by Agata Drwiega
In Poland theatre for children is closely related to puppet theatre. There are 24 resident puppet theatres; each employing a fixed performing ensemble, puppet makers and technical and administrative stuff. The main goal of all these institutions is to produce shows for children. However almost all are performing for youths and adults as well. Yearly every theatre produces from two to seven new shows most of whom are based on contemporary Polish and foreign plays.
The growing popularity of new plays is an outcome of the Theatre Play Competition organized by the Children’s Art Centre in Poznan as well as the publication 'New Plays for Children and Young People' edited by Zbigniew Rudzinski which I mentioned in the note 'Around the Campfire'. The first competition was organized in 1986. Although there were plenty of theatres in Polish People’s Republic, the need of a fine repertory, available for the directors and managers was urgent. Today every puppet theatre in Poland has at least one contemporary play in the repertory. However in the majority of theatres they are equally (or even more) popular as fairytales adaptations. Authors whose plays were most often staged in the nineties and the beginning of 21st century were Andrzej Maleszka, Maciej Wojtyszko, Liliana Bardijewska, Krystyna Choloniewska, Izabela Degórska and Michal Walczak. Although at that time contemporary plays were not as attractive as they are now, the authors I mentioned somehow paved the way for today’s presence of new plays in Polish TYA.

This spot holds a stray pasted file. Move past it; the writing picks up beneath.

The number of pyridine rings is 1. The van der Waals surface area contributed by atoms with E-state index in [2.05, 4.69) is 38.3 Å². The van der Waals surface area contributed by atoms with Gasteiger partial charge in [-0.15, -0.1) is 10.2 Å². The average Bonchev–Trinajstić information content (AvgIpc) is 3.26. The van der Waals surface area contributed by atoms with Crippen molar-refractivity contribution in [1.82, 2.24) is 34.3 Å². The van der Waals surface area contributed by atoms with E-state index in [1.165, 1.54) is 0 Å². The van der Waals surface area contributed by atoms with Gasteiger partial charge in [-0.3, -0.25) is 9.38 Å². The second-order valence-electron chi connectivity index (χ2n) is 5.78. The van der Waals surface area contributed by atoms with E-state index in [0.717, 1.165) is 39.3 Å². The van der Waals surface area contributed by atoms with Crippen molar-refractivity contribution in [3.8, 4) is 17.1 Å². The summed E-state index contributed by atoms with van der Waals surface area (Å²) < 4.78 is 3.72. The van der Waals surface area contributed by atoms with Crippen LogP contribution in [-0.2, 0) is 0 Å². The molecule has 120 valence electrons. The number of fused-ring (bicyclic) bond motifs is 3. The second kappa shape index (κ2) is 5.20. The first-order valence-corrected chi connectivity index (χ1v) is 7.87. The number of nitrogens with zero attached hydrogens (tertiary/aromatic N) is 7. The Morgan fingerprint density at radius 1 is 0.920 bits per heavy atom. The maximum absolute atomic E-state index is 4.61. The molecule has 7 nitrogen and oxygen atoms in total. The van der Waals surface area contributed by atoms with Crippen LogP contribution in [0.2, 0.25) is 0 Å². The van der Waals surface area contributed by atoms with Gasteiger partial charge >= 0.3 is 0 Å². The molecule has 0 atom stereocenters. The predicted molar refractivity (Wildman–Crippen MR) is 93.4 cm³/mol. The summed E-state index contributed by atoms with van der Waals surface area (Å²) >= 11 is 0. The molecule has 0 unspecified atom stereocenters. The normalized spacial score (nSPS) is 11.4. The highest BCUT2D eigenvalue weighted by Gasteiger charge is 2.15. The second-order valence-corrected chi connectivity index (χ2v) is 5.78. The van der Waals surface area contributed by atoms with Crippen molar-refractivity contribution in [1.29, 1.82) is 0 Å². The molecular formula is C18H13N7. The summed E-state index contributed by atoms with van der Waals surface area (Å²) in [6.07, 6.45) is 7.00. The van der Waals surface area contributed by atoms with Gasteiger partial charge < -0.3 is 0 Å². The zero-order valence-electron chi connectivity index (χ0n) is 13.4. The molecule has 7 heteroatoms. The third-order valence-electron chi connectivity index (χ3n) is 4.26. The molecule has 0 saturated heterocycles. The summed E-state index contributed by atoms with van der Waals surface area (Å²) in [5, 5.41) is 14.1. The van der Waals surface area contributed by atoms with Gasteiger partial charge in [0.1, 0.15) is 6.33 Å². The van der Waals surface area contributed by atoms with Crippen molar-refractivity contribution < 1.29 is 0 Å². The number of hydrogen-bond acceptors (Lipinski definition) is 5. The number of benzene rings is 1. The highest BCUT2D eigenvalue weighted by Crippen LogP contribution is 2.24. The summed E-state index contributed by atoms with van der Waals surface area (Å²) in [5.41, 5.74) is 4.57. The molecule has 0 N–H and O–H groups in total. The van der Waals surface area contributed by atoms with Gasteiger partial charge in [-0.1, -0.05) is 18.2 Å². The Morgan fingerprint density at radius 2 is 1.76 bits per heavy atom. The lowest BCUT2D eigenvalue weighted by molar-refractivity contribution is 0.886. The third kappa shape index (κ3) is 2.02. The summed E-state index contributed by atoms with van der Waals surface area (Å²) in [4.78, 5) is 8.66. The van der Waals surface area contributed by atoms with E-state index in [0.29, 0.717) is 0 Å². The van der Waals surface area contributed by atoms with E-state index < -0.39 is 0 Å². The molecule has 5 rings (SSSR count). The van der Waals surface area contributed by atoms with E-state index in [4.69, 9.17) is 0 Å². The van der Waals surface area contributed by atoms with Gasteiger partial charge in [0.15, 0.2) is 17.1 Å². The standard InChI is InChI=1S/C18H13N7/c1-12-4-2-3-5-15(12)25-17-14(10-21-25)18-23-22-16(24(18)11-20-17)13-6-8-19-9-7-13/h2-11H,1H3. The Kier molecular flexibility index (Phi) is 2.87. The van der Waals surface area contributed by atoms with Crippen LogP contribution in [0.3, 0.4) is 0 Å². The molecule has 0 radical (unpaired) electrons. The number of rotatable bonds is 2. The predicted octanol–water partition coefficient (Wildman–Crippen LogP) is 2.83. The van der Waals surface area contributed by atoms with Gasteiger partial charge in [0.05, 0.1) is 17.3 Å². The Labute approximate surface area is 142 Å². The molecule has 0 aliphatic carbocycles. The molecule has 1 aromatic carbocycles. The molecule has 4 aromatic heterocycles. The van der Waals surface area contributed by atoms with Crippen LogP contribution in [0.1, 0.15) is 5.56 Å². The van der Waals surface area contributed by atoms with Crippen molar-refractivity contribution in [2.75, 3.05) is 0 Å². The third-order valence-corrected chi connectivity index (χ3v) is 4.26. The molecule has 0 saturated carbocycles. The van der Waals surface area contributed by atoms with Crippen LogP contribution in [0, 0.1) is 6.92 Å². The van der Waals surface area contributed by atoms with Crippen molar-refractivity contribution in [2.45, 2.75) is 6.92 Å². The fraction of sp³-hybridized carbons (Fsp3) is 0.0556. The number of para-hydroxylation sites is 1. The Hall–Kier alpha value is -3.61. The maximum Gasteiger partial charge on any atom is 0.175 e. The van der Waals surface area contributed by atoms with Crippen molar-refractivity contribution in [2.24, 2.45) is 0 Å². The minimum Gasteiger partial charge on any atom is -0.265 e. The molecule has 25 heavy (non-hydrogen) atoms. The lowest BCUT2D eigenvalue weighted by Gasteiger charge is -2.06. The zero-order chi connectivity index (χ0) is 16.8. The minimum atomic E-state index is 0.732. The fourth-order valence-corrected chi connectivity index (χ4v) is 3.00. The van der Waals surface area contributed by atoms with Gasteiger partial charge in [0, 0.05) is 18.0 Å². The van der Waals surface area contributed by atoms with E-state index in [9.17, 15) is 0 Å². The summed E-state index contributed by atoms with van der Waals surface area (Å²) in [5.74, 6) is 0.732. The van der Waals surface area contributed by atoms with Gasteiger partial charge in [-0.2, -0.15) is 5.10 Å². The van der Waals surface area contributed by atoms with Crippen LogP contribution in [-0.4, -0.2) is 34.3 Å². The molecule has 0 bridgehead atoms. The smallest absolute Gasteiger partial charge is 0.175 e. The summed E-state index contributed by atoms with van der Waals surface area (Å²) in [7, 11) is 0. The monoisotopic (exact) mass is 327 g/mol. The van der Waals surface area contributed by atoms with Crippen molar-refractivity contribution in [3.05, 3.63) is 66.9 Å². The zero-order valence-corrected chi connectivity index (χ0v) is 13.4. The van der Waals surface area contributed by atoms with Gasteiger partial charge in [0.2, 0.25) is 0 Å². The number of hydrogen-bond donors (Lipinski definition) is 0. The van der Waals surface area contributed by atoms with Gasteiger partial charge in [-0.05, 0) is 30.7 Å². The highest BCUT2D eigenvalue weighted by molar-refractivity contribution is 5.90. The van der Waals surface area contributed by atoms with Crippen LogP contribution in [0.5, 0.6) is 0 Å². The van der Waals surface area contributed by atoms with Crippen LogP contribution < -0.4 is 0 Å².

In this and the next note I will shortly present three contemporary Polish playwrights whose works changed the repertories of puppet theatres in my country.
The multi-awarded Marta Gusniowska is the most favored one. Thirteen of her pieces have been published in 'New Plays…' since 2004 and most of them were staged at least once. Her first play entitled 'Fairytale of a Knight without a Horse' was produced in eight Polish professional puppet theatres and in three from abroad. She works in the Bialystok Puppet Theatre as full-time dramaturgist. She also writes original pieces as well as fairy tales’ adaptations on special request of theatres in the whole country. Influences specifically visible in her work are the puppet theatre world and fairy tales’ tradition. She deconstructs fairy tales’s schemes and characters; in her plays well-known characters of princesses, knights or wizards make unexpected decisions and have unpredictable adventures.
Many of her early pieces seem to be written for puppets – more is supposed to be shown on the stage than to be told, situations change fast and there are many scenes in which the puppeteer talk to his puppet. Marta’s plays are full of both linguistic humour and situational comedy what make them easy to read, watch and play and the spiritus movens of the plot often depends on language’s deconstruction. As the author’s first profession is philosophy, her plays are not only funny but also wise and sometimes dedicated to existential questions like finding meaning of life or harsh themes e.g. death, depression or otherness. Even in those plots, her dramas are full of brightness and easy to raise a laugh. One example is 'Snake…' (translated into English): The main character in this play is at the same time the protagonist in the Storyteller’s tale. Snake feels bad due to it’s lack of extremities, tries to gain them and inally understands that all is perfect as it is.
Another example is one of her latest pieces which was translated into German as 'Gans, du hast mein Herz gestohlen!'. The play was directed by the autoress herself in the Animacji Theatre in Poznan. When the main actress is unable to work, Marta manipulates the depressed Goose’s puppet by herself. She is really a multi-skilled artist!